A study carried out by scientists from King’s College London and the University of Suffolk tested the exposure of wildlife like freshwater shrimp to different micropollutants. Researchers took samples of shrimp in 15 locations in a rural area of eastern England and have found cocaine in all samples. Other illicit drugs such as ketamine, pesticides and pharmaceuticals were also widespread in the shrimp who were collected, including several pesticides no longer approved for use in the EU.
Lead author, Dr Thomas Miller from King’s College said: “Although concentrations were low, we were able to identify compounds that might be of concern to the environment and crucially, which might pose a risk to wildlife.”
Professor Nic Bury from the University of Suffolk said: “The impact of ‘invisible’ chemical pollution (such as drugs) on wildlife health needs more focus in the UK as policy can often be informed by studies such as these.” While public concern over environmental health has emphasized microplastics and climate change, there are other areas that merit consideration.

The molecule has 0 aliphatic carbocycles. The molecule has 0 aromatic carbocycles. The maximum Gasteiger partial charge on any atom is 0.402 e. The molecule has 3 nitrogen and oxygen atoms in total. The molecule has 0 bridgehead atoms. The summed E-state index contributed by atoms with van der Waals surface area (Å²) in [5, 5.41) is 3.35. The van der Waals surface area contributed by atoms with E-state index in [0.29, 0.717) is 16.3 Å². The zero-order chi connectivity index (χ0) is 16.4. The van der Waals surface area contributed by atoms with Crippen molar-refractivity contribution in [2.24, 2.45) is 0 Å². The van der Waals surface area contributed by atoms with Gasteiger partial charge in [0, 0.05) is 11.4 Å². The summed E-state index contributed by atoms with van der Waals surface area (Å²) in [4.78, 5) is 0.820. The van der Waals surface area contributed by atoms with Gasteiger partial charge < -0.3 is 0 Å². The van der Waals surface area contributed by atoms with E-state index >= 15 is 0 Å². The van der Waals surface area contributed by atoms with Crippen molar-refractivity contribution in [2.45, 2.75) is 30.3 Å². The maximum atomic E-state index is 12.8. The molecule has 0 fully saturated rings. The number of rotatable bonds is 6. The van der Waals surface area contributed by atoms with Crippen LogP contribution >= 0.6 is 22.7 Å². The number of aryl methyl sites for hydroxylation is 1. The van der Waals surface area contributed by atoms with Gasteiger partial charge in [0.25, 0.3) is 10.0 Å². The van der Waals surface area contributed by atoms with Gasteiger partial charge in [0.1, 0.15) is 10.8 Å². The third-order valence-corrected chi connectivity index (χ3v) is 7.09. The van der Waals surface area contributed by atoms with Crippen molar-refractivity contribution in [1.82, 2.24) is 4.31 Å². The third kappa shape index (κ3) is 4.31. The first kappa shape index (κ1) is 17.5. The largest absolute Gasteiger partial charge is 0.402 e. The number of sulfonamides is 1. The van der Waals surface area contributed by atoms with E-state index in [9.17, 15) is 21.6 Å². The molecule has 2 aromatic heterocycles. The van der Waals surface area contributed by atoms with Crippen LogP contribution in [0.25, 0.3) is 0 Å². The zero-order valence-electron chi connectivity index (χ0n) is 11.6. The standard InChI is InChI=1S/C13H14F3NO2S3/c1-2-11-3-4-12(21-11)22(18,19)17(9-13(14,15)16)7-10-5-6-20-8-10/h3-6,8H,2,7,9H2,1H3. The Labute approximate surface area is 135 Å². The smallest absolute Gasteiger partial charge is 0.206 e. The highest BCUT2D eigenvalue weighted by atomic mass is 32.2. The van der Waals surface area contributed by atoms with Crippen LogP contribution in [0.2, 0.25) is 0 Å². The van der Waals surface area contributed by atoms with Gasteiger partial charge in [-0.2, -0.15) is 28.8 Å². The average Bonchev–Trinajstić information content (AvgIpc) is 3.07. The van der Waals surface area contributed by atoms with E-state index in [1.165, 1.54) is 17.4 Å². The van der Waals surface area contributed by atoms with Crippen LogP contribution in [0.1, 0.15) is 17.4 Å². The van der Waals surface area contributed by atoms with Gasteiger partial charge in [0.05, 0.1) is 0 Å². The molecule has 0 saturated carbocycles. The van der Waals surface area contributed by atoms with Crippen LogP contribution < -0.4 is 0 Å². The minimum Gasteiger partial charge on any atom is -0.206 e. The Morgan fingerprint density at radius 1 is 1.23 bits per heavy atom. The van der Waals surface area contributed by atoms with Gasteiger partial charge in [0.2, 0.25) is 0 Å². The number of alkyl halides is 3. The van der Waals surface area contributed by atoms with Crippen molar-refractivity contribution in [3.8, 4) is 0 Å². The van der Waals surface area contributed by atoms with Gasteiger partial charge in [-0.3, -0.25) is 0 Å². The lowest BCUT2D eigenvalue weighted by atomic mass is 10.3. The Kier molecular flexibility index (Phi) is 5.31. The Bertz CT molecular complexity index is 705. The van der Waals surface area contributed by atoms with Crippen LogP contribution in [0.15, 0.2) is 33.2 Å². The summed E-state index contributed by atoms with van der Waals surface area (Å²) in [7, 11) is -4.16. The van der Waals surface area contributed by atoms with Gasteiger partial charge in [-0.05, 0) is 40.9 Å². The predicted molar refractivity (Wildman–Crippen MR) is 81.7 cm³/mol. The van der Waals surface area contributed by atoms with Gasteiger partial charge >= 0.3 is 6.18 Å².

The effect of the pharamceuticals on the shrimp remains unclear. The research showed that several pharmaceuticals have the potential to elicit effects but further investigation surrounding thresholds for effects would be required.
The effect of the research itself on the shrimp is clear though. None of them survived. Quote from the research article:
“Macroinvertebrates were collected by kick sampling into a 250 μm net. […] Macroinvertebrates were sorted on site, excess water removed by tissue paper and immediately frozen on dry ice. Samples were kept at −80 °C prior to processing“.
Press release from King’s College London.
Millera T.H., Tiong Nga K., Bury S.T. Bury S.C. Bury N.R., Barrona L.P., Biomonitoring of pesticides, pharmaceuticals and illicit drugs in a freshwater invertebrate to estimate toxic or effect pressure, Environment International, Volume 129, August 2019, Pages 595-606.
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